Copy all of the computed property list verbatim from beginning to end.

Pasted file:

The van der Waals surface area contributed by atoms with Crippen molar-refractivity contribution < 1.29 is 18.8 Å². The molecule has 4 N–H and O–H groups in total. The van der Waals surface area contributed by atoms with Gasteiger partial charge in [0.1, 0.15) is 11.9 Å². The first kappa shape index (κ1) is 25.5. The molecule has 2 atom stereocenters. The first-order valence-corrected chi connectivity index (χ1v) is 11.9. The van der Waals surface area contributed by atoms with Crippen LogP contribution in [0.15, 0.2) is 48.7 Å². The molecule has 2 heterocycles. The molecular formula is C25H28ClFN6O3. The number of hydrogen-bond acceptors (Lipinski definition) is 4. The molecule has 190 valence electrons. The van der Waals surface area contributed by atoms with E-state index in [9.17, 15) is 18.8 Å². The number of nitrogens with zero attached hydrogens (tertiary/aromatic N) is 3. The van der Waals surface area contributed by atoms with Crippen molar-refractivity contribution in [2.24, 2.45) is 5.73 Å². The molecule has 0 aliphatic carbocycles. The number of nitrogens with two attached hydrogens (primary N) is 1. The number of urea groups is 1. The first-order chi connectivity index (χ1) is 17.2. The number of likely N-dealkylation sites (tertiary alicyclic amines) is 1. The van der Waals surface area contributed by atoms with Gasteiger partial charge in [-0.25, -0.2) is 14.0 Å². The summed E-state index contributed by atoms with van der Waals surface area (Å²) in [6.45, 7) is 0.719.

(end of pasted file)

The van der Waals surface area contributed by atoms with Crippen molar-refractivity contribution < 1.29 is 18.8 Å². The molecule has 4 N–H and O–H groups in total. The van der Waals surface area contributed by atoms with Gasteiger partial charge in [0.1, 0.15) is 11.9 Å². The first kappa shape index (κ1) is 25.5. The molecule has 2 atom stereocenters. The first-order valence-corrected chi connectivity index (χ1v) is 11.9. The van der Waals surface area contributed by atoms with Crippen LogP contribution in [0.15, 0.2) is 48.7 Å². The molecule has 2 heterocycles. The molecular formula is C25H28ClFN6O3. The number of hydrogen-bond acceptors (Lipinski definition) is 4. The molecule has 190 valence electrons. The van der Waals surface area contributed by atoms with E-state index in [9.17, 15) is 18.8 Å². The number of nitrogens with zero attached hydrogens (tertiary/aromatic N) is 3. The van der Waals surface area contributed by atoms with Crippen molar-refractivity contribution in [2.24, 2.45) is 5.73 Å². The molecule has 0 aliphatic carbocycles. The number of nitrogens with two attached hydrogens (primary N) is 1. The number of urea groups is 1. The first-order chi connectivity index (χ1) is 17.2. The number of likely N-dealkylation sites (tertiary alicyclic amines) is 1. The van der Waals surface area contributed by atoms with Gasteiger partial charge in [-0.25, -0.2) is 14.0 Å². The summed E-state index contributed by atoms with van der Waals surface area (Å²) in [6.45, 7) is 0.719.